Conazoles systemically

92

What is Pneumonyssus caninum?

Canine nasal mite

93

Is Pneumonyssus caninum found in cats?

No

94

what are 2 clinical signs associated with Pneumonyssus caninum?

- Sneezing
- Reverse sneezing

95

What are 3 possible drugs that can be used to treat Pneumonyssus caninum?

- Ivermectin
- Milbemycin
- Selamectin

96

Do you see Pneumonyssus caninum in dogs on hearworm prevention?

No

97

Chronic inflammatory rhinitis characterized by lymphocytic-plasmacytic infiltration of nasal mucosa in the absence of an obvious underlying etiology is known as what?

Lymphoplasmacytic Rhinitis (LPR)

98

What are 3 proposed mechanisms of LPR?

- Infectious
- Allergic
- Immune-mediated

99

What is the usual signalment of dogs presenting with LPR?

Medium to large breed with long noses.

100

What is the most common clinical sign seen with LPR?

Uni or bi-lateral nasal discharge

101

What are 2 other differentials to consider when LPR is on the list?

- Aspergillosis
- Neoplasia

102

If destruction of nasal septum, frontal sinus or cribriform plate are detected on CT/MRI, is this likely caused by LPR?

No

103

How does the mucosa of an LPR case appear with rhinoscopy?

Red, edematous, bleeds easily

104

What is needed for the diagnosis of LPR?

Biopsy and histopathology

105

What is the recommended treatment for LPR?

No effective protocols at this time.

106

What should be avoided with LPR?

Any type of smoke.

107

Continuous dosing of what drug robs the body of substance P which can lead to what?

- Cerenia (maropitant)
- Tremors

108

Progressive unilateral nasal discharge that may become bilateral can be a clinical sign of what?

Nasal Cancer

109

Loss of airflow due to mass effect is often caused by what?

Nasal Cancer

110

Sneezing, facial deformity, epiphora, exophthalmia, dyspnea, open mouth breathing and dysphagia are clinical signs that can be associated with what?

Nasal Cancer

111

What can seen if the cribriform plate is invaded by nasal cancer?

Neurological signs

112

The clinical signs seen with nasal cancer can't be distinguished from the signs seen with what other upper respiratory disease cause?

Fungal rhinitis

113

Can a carcinoma in the nasal cavity be distinguished from an aspergillus infection based on radiographs?

No

114

What is a nice option for diagnosing nasal cancer that is not always available?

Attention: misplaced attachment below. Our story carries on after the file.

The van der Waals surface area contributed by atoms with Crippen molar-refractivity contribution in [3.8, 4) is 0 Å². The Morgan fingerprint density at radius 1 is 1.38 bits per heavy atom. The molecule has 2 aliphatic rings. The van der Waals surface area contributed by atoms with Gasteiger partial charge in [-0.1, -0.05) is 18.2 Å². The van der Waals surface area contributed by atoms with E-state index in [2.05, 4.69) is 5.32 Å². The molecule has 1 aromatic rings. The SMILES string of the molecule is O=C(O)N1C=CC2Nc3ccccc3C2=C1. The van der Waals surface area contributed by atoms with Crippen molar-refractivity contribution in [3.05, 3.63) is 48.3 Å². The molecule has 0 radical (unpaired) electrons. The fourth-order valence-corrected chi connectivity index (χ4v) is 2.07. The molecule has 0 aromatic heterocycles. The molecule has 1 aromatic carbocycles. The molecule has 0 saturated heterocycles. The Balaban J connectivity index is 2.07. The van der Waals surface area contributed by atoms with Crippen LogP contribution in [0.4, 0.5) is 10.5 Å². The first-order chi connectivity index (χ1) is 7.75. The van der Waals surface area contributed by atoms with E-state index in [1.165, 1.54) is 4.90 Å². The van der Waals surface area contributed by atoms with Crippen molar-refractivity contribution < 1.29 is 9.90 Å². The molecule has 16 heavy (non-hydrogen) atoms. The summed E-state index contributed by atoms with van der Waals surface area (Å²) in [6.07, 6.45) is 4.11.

Rhinoscopy

115

What are 5 possible diagnostic tools that can be used to diagnose nasal cancer?

- Nasal discharge cytology
- FNA of ipsilateral nearby lymph nodes
- Imaging
- Rhinoscopy
- Tissue biopsy

116

Chemotherapy is not effective for the treatment of nasal cancer except for which type of cancer?

Lymphosarcoma

117

Will surgery cure the nasal cancer?

Unlikely, it is usually palliative.

118

Does surgery prolong survival times with nasal cancer?

Not unless used with radiation.

119

What is the treatment of choice for many nasal tumors?

Radiation

120

What is the estimated survival time for nasal cancer treated with radiation and surgical debulking?

12-16 months

121

What is the average survival time for nasal cancer with no treatment?

3-6 months

122

What are 3 possible causes of death resulting from nasal cancer?

- Airway obstruction
- Euthanasia due to labored respirations
- Persistent epistaxis or nasal discharge

123

Nasal cancer patients with adenocarcinomas and sarcomas have a better survival time after what?

Radiation

124

What are 2 types of nasal cavity tumors that have a shorter survival time?

- Undifferentiated carcinomas
- Squamous cell carcinomas

125

Which species lives longer with radiation therapy, cats or dogs?

Cats

126

What signalment of dog is more prone to nasal neoplasia?

Long nosed breeds greater than 8 years old

127

T/F: Most nasal tumors are benign.

False - Most are malignant.

128

Are nasal tumors locally invasive?

Yes, they can also metastasize to regional lymph nodes.

129

What are the 2 most common types of nasal neoplasia seen in dogs?

- Adenocarcinoma
- Squamous cell carcinoma

130

What are the 2 most common types of nasal tumors in cats?

- Lymphoma
- Adenocarcinoma

131

What is needed for a diagnosis of nasal neoplasia?

Tissue biopsy

132

An inherited autosomal recessive defect with structural and functional changes of the cilia of the respiratory tract resulting in poor clearance of mucus from airways leading to chronic mucus plugging and inflammation is known as what?

Primary ciliary dyskinesia (PCD)

133

What are 3 areas affected by PCD?

- Nasal cavities
- Trachea
- Lower airways

134

What is the classic presentation of PCD?

Young, purebred dog with recurrent respiratory tract infections/signs.

135

Bronchiectasis with complete transposition of viscera (situs inversus) and chronic rhinosinusitis is known as what syndrome?
This syndrome is associated with what inherited disorder?

- Kartagener's syndrome
- PCD (primary ciliary dyskinesia)

136

Diagnosis of primary ciliary dyskinesia requires what?

Culturing ciliated cells from biopsy samples and using transmission electron microscopy to see ciliary structure abnormalities.

137

Is there any treatment for PCD?

No

138

T/F: Nasal neoplasia can result in exophthalmia, facial distortion and sneezing.

True

139

T/F: The main clinical sign associated with nasal mites is sneezing.

True

140

T/F: Nasal aspergillus does not respond to systemic antifungal therapy.

True